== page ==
For 24 years now, I have been providing, critiquing, analyzing and teaching restaurant service from fast food to fine dining and from Tiki Beach Bars to Caribbean resorts. Here is what I have come up with – three words and one philosophy for GREAT Service.
Attitude – Some call it the “un-teachable” factor. I like to refer to this as “The absolute most important characteristic you should be looking for in an interview”. When you have a genuinely friendly person who can pass on a warm, inviting, light-up-the-room kind of smile to your guests, you don’t mind spending extra time to teach them the techniques.
Knowledge – Let’s be honest here, it does not take that much to know how to serve some guests. You need to know the computer system and have a basic understanding of the menu and kitchen layout. The day’s specials and table numbers would help too, but come on….we’re talking about GREAT service here! Service that enhances your guest’s experience – Service that is so amazing that the guest feels like they were the only guest in the restaurant. Knowledge of every single aspect of the entire business is pertinent to execute service on this level.
Attentiveness – The guests in your restaurant want to feel like they are being taken care of and the service staff has to be available to them to do that. Attentiveness will also allow you to be proactive in solving any problem. Every problem with a guest experience only gets worse the longer that they wait.
The philosophy is simple – If you want to give GREAT service then you have to run a GREAT restaurant, and I mean in every aspect of the business! Be great at ordering. Care about your staff. Take care of maintenance issues immediately. Pay your bills on time. In short, if you do what it takes to earn the respect of your staff, then they will be able to give amazingly GREAT Service. If your staff does not respect how you run the business, they will never pass that feeling on to your guests.
If your guests get a good feeling from your staff, their experience will be enhanced right away. Every guest that walks into your establishment has expectations. They may be verbally stated or a conscious thought that is not stated but most of the time their expectations are subconscious. These expectations are the keys to how they base their dining experience. Their expectation could be as simple as “I want to make sure we are on time for the movie”. Or, they could be much more elaborate such as, “I need tonight’s dinner to go perfect, I really need this new account.”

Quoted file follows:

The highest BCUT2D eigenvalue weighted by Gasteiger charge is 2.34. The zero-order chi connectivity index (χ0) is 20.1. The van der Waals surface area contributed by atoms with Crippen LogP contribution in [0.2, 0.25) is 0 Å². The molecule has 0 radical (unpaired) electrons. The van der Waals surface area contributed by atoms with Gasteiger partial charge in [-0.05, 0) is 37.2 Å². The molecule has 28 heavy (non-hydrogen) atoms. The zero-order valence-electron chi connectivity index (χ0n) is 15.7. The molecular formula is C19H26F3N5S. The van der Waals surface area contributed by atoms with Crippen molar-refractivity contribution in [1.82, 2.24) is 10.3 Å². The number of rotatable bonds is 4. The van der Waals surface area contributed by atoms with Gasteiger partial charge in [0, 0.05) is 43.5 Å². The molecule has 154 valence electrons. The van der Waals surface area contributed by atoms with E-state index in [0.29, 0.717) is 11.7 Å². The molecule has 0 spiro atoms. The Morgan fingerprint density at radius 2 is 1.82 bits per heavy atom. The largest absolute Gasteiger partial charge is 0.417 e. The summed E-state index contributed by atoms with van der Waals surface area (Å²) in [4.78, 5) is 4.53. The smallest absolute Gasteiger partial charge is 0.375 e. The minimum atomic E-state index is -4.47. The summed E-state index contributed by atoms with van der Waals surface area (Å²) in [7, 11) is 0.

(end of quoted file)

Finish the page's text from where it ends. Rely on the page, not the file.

The key is to Exceed Their Expectations, but how do you exceed something that you do not necessarily understand? By nature, most people are very quiet and reserved to people that they do not know and very seldom will a guest come right out and state their expectations such as “We on our lunch break and my boss will be very upset if we get back late again”.
Your service staff has control of the type of service that they give to any one table and they need to be flexible enough to adjust according to the type of table they are serving. Before they can make any adjustments, they need to know what they are dealing with and there are two great ways to obtain the information – ask and observe. Knowledge is a big part of great service so it’s important to get the information you need to do the job right. It is amazing what people will tell you when you just ask. Asking a simple question such as “Have you been enjoying the day so far?” or “So what brings you here tonight?” will possibly provide staff members with some pertinent information. Image how much you could customize the service with an answer like “It’s been a great day. We were at the park all day and I’m sure our little one is getting very tired but we had fun” or “It’s our first time here but we were told the ribs are great so we wanted to try them”. Now you have a great start on which to base their expectations.
A married couple out for a quick dinner during their busy week has much different expectations than a young couple out on their third date. Basic observations can also give you the information that is needed. Looking at how they are dressed, noticing that a couple is holding hands, seeing that they have a binder with them and realizing that they are ordering from the bar are all things to take into account. Using your observations to narrow down the type of guests they are – are they on a business meeting, a date, out for a family dinner or with some friends having a casual get together, gives you powerful information that lets you customize your service. Start with simple observations and direct your questions from there. This is a great way to understand their expectations so that you can exceed them.